In the prior posts, I gave an overview of the typical first two sessions for pre-marriage counseling: after the initial overview and orientation to pre-marriage counseling, the couple and I discuss the assigned reading and biblical instruction for husbands and wives.
The third session deals with the duties of marriage and parenting, building upon our discussion of the purpose of marriage and the mutual duties and privileges of a husband and wife. Before we meet I have both of them read Reforming Marriage by Douglas Wilson and Bringing the Gospel to Covenant Children by Joel Beeke. In this third session, we connect the dots between the biblical (“puritan”) view of marriage, the mutual duties of husbands and wives, and the happy land of Christian marriage, where covenant children are born and raised in the fear and admonition of the Lord.
The former book is packed full of practical advice/instruction for cultivating a godly marriage. I suppose the main point I try to convey is purity/holiness in marriage: marriage is an institution created by God, and Christian couples are called to glorify God by walking in holiness, i.e., according to the Christ-church principle explained in Ephesians. Again, two things I emphasize is the centrality of honest, wise communication, and mutual service. I also emphasize putting on humility in marriage and confessing sin against one another / extending forgiveness. Not confessing sin, and not extending forgiveness, is virtually poisoning the well, and it will transmute the happy land of marriage into something resembling a post-nuclear dystopia (the nuclear fallout of sin in a marriage is simply awful). Another thing I emphasize is the spiritual warfare that they should anticipate and expect in some measure; there will be spiritual warfare that is commensurate to married life, because the Devil and his evil angels do not want Christian marriages to flourish, nor do they desire seeing the next generation of Christians discipled and catechized for God’s glory. Simply put, marriage is merely one of the theaters of war in the holy war against evil principalities and powers, so husbands and wives need to view their marriage relative to and in relation to the holy war motif in Scripture. Marriage vows like “‘Til death do us part” translated into holy war verbiage means that if at the barricades we fall, then it is at the barricade called marriage that we spend our lives.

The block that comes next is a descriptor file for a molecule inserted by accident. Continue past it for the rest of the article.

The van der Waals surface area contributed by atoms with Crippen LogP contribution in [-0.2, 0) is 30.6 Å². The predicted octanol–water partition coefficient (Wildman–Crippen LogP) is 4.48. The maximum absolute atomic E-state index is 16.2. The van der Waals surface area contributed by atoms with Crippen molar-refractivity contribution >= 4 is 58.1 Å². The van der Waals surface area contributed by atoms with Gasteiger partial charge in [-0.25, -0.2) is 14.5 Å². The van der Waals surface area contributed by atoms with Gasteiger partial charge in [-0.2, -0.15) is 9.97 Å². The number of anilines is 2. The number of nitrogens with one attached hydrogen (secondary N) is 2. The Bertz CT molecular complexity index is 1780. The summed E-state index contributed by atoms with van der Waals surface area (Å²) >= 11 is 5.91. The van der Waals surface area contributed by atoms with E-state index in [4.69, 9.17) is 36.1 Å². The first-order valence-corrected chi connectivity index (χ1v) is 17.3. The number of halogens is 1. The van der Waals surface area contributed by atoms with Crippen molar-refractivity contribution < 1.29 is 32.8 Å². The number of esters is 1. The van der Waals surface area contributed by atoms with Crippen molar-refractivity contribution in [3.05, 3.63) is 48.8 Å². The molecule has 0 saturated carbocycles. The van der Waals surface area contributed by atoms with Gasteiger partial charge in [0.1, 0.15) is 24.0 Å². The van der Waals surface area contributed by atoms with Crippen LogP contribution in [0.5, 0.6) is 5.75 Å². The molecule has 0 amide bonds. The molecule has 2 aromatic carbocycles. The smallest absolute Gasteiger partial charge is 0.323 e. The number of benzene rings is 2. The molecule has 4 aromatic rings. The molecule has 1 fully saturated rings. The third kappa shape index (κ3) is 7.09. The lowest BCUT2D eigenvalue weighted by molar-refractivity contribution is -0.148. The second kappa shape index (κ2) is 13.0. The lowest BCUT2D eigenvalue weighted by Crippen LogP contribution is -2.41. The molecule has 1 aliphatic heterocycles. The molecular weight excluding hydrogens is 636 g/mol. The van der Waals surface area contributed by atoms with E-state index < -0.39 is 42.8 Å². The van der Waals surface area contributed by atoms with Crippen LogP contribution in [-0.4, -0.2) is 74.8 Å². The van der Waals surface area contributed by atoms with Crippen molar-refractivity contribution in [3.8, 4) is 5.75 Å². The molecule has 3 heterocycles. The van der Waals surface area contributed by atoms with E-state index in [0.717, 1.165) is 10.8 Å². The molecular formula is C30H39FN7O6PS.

The latter book is short and full of practical advice for how to disciple covenant children, balanced with the appropriate warnings for Christian parents to not presume upon the covenant. Beeke rightfully and persuasively warns against both overestimating and underestimating the covenant, rather arguing for “properly estimating the covenant.” Beeke says,
“The covenant creates the context in which we make diligent use of the means of grace, and we believe that the God of covenant often honors such use of His ordained means, though, being the sovereign Jehovah, He is by no means obliged to do so (Rom. 9:11-13). Nevertheless, Scripture affirms that the Holy Spirit richly blesses the evangelizing and nurturing of covenant children in knowledge, faith, love, and obedience (Gen. 18:19; Prov. 22:6). Faithful parenting, by the Spirit’s blessings, frequently issues in regeneration and a life of covenantal faithfulness (Ps. 78:1-8).
I don’t assign the following two books, but during Session 3 I recommend that after they are married the couple follow up and read The Duties of Parents by J.C. Ryle, as well as Joel Beeke’s Parenting by God’s Promises. Both books are superb.
Next week we will discuss Session 4: practical household duties.